Can the Court Vacate This Final Judgement?

Posted on August 27, 2017

Garcia v. Navy Fed. Credit Union, No. 5D16-1350, 2017 WL 3442759 (5th DCA, 2017) is a consolidated appeal, in which Doncarlos and Anne Garcia appeal the trial court’s final judgement of foreclosure in favor of Navy Federal Credit Union. Additionally, the Garcias appeal the trial court’s denial of their motion to vacate the writ of possession issued to 56 Cottonwood Court Land Trust after the foreclosure sale.

A home equity line of credit agreement was executed by the Garcias in November 2003. The line of credit was secured by a second mortgage on their property which allowed them to borrow up to $75,000 from Navy Federal Credit Union. When the Garcias failed to make a payment on October 1, 2007 they defaulted. During a bench trial, the court entered a final judgement of foreclosure for Navy Federal Credit Union. In April 2016, the foreclosure sale took place. The Trust submitted the winning bid for $230,000. A writ of possession to the Trust was issued by the Flagler County Clerk in August. The Garcias then filed a verified emergency motion to vacate the writ of possession pursuant to Florida Rule of Civil Procedure 1.540(b), arguing, inter alia, that they did not receive proper notice of the foreclosure sale.  

Rule 1.540(b) permits a party to move to vacate a “final judgment, decree, order, or proceeding” on several grounds. Fla. R. Civ. P. 1.540(b). The rule does not authorize a trial court to grant relief from a non-final order. Hialeah Hotel, Inc. v. Woods, 778 So.2d 314, 315 (Fla. 3d DCA 2000). Additionally, “[a]n order entered on a motion to vacate a non-final order, even where the motion mislabels the non-final order as final, is not reviewable under Florida Rule of Appellate Procedure 9.130(a)(5).” Bennett’s Leasing, Inc. v. First St. Mortg. Corp., 870 So.2d 93, 98 (Fla. 1st DCA 2003); see also Hi–Tech Mktg. Group, Inc. v. Thiem, 659 So.2d 479, 479 (Fla. 4th DCA 1995)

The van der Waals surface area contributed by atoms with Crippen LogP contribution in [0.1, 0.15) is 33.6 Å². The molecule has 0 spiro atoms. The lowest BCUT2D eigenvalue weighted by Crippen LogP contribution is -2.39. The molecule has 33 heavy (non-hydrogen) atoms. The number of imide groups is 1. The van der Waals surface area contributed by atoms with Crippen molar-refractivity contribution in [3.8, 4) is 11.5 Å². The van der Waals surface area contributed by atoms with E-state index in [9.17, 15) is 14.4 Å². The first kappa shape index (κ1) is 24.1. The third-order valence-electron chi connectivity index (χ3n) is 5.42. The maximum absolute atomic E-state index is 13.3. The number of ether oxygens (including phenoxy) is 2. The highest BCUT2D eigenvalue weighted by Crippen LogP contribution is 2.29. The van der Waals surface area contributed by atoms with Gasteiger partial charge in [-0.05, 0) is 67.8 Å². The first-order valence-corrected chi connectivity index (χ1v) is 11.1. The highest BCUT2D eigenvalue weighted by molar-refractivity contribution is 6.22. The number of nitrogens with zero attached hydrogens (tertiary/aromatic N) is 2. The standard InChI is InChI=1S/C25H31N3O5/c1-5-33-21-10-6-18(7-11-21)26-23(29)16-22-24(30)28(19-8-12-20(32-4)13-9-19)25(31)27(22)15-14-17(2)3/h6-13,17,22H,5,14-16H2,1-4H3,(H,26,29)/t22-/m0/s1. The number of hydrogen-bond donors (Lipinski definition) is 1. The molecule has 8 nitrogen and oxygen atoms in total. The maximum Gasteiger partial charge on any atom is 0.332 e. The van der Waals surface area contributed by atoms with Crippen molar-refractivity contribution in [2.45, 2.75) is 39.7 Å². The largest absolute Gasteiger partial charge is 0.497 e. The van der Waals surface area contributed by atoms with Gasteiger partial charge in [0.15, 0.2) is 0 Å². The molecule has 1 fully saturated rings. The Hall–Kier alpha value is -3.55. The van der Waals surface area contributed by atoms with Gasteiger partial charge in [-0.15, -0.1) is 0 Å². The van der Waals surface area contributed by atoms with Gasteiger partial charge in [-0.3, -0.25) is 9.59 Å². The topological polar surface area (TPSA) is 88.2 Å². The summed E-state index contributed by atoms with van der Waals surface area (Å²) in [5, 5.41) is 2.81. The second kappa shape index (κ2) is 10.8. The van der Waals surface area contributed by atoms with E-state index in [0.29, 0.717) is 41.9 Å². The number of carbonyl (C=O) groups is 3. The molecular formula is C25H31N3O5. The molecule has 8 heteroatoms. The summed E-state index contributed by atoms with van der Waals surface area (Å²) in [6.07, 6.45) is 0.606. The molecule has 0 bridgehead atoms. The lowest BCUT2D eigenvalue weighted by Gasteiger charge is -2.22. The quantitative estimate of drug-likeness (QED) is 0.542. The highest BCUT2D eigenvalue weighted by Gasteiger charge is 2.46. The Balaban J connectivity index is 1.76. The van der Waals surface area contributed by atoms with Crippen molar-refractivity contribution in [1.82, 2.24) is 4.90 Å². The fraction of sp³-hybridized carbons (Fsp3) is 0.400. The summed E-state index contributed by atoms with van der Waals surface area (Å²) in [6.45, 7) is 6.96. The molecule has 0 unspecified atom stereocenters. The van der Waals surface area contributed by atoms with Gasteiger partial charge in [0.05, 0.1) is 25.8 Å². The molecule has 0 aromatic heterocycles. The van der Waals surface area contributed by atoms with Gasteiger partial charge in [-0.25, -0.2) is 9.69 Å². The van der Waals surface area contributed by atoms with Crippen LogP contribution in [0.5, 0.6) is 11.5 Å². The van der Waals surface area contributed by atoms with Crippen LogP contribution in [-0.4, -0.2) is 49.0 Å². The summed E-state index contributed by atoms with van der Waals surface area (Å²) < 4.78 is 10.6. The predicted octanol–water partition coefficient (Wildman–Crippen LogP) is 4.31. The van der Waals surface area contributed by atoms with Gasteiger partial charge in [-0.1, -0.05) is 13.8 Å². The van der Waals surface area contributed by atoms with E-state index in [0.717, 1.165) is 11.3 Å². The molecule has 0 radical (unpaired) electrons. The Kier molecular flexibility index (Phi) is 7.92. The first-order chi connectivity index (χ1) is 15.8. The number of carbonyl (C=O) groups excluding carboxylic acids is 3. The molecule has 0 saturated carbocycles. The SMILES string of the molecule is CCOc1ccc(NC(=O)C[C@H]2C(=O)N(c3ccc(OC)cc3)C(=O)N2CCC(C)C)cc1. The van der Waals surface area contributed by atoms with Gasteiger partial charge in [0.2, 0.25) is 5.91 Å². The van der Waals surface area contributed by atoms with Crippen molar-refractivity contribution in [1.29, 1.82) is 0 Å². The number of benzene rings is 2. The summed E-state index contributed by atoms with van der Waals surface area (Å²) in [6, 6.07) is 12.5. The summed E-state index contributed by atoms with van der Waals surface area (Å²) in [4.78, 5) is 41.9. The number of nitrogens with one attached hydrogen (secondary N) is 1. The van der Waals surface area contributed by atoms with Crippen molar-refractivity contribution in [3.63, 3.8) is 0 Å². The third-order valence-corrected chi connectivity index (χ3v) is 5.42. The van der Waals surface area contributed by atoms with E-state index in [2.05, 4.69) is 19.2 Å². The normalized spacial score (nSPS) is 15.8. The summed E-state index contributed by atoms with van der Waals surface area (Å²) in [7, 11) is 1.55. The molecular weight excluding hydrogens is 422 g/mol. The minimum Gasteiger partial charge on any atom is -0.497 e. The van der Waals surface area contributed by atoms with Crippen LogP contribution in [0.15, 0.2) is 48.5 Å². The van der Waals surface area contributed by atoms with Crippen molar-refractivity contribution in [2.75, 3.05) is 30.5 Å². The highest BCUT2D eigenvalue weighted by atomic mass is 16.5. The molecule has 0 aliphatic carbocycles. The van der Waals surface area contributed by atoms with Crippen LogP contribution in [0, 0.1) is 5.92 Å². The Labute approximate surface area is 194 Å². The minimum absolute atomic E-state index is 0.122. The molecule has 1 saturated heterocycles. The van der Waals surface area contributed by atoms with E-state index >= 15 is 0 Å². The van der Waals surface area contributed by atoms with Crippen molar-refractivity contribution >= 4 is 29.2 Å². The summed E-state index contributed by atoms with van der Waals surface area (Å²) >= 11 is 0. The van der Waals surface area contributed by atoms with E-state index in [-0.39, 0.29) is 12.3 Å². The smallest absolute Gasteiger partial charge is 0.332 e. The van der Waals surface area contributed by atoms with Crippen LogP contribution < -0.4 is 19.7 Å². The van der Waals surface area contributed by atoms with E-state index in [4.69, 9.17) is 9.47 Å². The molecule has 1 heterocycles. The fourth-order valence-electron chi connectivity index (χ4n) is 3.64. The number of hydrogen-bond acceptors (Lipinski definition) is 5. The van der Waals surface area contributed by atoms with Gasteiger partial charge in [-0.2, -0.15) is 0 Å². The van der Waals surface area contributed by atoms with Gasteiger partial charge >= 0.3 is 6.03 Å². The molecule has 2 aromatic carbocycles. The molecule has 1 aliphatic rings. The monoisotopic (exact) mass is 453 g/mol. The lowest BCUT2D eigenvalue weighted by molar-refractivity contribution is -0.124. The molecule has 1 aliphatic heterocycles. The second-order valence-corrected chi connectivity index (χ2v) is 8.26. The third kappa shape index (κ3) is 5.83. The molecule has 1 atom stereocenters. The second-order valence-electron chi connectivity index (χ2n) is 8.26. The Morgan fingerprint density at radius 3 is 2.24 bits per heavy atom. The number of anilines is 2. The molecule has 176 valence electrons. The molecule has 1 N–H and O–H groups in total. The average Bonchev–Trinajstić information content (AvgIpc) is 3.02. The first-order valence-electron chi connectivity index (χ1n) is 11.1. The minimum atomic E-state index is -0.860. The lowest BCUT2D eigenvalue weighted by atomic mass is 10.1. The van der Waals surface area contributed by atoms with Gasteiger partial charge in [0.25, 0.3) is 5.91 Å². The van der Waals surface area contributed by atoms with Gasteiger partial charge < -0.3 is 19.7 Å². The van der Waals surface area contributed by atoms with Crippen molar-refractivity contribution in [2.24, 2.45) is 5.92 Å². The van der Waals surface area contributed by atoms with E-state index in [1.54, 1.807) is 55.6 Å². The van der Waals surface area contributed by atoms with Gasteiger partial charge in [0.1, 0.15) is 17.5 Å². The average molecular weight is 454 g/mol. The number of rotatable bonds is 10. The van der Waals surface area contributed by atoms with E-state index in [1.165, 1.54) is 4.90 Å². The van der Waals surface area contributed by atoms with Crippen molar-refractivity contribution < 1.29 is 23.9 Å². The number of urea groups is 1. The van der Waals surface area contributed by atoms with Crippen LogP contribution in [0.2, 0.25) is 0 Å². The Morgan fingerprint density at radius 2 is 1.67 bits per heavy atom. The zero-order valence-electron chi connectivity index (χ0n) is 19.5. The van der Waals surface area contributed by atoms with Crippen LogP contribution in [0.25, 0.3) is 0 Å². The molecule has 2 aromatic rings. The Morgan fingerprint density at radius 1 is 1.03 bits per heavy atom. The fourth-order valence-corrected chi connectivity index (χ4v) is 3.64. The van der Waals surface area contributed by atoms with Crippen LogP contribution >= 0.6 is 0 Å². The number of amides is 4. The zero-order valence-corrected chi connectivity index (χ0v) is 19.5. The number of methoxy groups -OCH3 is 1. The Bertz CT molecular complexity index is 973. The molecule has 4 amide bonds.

The Third District Court addressed this precise issue in Bryant v. Wells Fargo Bank, N.A., 182 So.3d 927, 928 (Fla. 3d DCA 2016). Similar to this case, the borrowers in Bryant appealed both a final judgement of foreclosure and an order denying their rule 1.540(b) motion to quash the writ of possession in favor of the bank. The appellate court in the Bryant case found that the borrowers inappropriately utilized rule 1.540(b), and stated that “a motion to vacate pursuant to Rule 1.540(b) cannot be directed towards non-final orders such as the writ of possession.” Id. at 930. Furthermore, “even if the motion to vacate had been the proper procedural vehicle below,” it nonetheless lacked “jurisdiction to review the trial court’s denial of that motion because it does not fall within the purview of appealable, non-final orders set forth in [Florida Rule of Appellate Procedure] 9.130(a)(3).” Id.; accord Nacius v. One W. Bank, FSB, 211 So.3d 152, 153 (Fla. 4th DCA 2017)

Based on the analysis above, the court determined they lacked jurisdiction to consider the Garcias’ appeal of their denied rule 1.540(b) motion directed towards the non-final order granting a writ of possession to the Trust. Additionally, the court affirmed the final judgement of foreclosure and sua sponte dismissed the portion of the appeal concerning the writ of possession.


If you or anyone you know is in need of representation in actions involving Guardianship, Probate and/or Trust Disputes, or questions pertaining to such proceedings, please contact The Law Offices of Glenn M. Mednick, P.L., at (954) 315-1154 or

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